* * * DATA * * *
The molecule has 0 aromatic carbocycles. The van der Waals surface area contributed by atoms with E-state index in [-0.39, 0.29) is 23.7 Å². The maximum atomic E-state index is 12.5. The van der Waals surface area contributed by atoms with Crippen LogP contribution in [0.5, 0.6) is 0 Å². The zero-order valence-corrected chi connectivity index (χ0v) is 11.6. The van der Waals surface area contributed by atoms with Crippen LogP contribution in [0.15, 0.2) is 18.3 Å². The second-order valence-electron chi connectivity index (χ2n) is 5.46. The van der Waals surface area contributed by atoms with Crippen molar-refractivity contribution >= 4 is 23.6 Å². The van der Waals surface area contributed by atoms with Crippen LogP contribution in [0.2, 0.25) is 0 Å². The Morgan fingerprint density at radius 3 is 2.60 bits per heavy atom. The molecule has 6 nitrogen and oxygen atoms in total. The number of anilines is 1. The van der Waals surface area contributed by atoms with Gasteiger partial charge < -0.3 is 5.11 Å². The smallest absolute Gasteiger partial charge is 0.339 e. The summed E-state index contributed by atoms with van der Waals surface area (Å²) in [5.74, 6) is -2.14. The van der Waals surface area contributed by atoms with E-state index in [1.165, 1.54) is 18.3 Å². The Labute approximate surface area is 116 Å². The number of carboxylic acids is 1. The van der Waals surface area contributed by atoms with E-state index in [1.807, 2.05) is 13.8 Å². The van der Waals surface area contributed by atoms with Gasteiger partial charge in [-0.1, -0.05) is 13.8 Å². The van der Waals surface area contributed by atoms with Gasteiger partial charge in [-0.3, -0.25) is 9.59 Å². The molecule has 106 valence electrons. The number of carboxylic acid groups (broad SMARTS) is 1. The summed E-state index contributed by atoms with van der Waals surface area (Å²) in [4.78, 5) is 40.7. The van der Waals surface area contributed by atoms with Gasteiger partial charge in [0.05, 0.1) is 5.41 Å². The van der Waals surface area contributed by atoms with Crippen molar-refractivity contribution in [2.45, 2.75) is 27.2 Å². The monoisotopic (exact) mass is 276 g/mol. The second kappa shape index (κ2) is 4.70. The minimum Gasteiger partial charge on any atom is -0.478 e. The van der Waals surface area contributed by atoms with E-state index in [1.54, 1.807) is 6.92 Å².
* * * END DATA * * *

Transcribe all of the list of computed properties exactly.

The molecule has 0 aromatic carbocycles. The van der Waals surface area contributed by atoms with E-state index in [-0.39, 0.29) is 23.7 Å². The maximum atomic E-state index is 12.5. The van der Waals surface area contributed by atoms with Crippen LogP contribution in [0.5, 0.6) is 0 Å². The zero-order valence-corrected chi connectivity index (χ0v) is 11.6. The van der Waals surface area contributed by atoms with Crippen LogP contribution in [0.15, 0.2) is 18.3 Å². The second-order valence-electron chi connectivity index (χ2n) is 5.46. The van der Waals surface area contributed by atoms with Crippen molar-refractivity contribution >= 4 is 23.6 Å². The van der Waals surface area contributed by atoms with Crippen LogP contribution in [0.2, 0.25) is 0 Å². The Morgan fingerprint density at radius 3 is 2.60 bits per heavy atom. The molecule has 6 nitrogen and oxygen atoms in total. The number of anilines is 1. The van der Waals surface area contributed by atoms with Gasteiger partial charge < -0.3 is 5.11 Å². The smallest absolute Gasteiger partial charge is 0.339 e. The summed E-state index contributed by atoms with van der Waals surface area (Å²) in [5.74, 6) is -2.14. The van der Waals surface area contributed by atoms with E-state index in [1.165, 1.54) is 18.3 Å². The Labute approximate surface area is 116 Å². The number of carboxylic acids is 1. The van der Waals surface area contributed by atoms with E-state index in [1.807, 2.05) is 13.8 Å². The van der Waals surface area contributed by atoms with Gasteiger partial charge in [-0.1, -0.05) is 13.8 Å². The van der Waals surface area contributed by atoms with Gasteiger partial charge in [-0.3, -0.25) is 9.59 Å². The molecule has 106 valence electrons. The number of carboxylic acid groups (broad SMARTS) is 1. The summed E-state index contributed by atoms with van der Waals surface area (Å²) in [4.78, 5) is 40.7. The van der Waals surface area contributed by atoms with Gasteiger partial charge in [0.05, 0.1) is 5.41 Å². The van der Waals surface area contributed by atoms with Crippen molar-refractivity contribution in [2.45, 2.75) is 27.2 Å². The monoisotopic (exact) mass is 276 g/mol. The second kappa shape index (κ2) is 4.70. The minimum Gasteiger partial charge on any atom is -0.478 e. The van der Waals surface area contributed by atoms with E-state index in [1.54, 1.807) is 6.92 Å².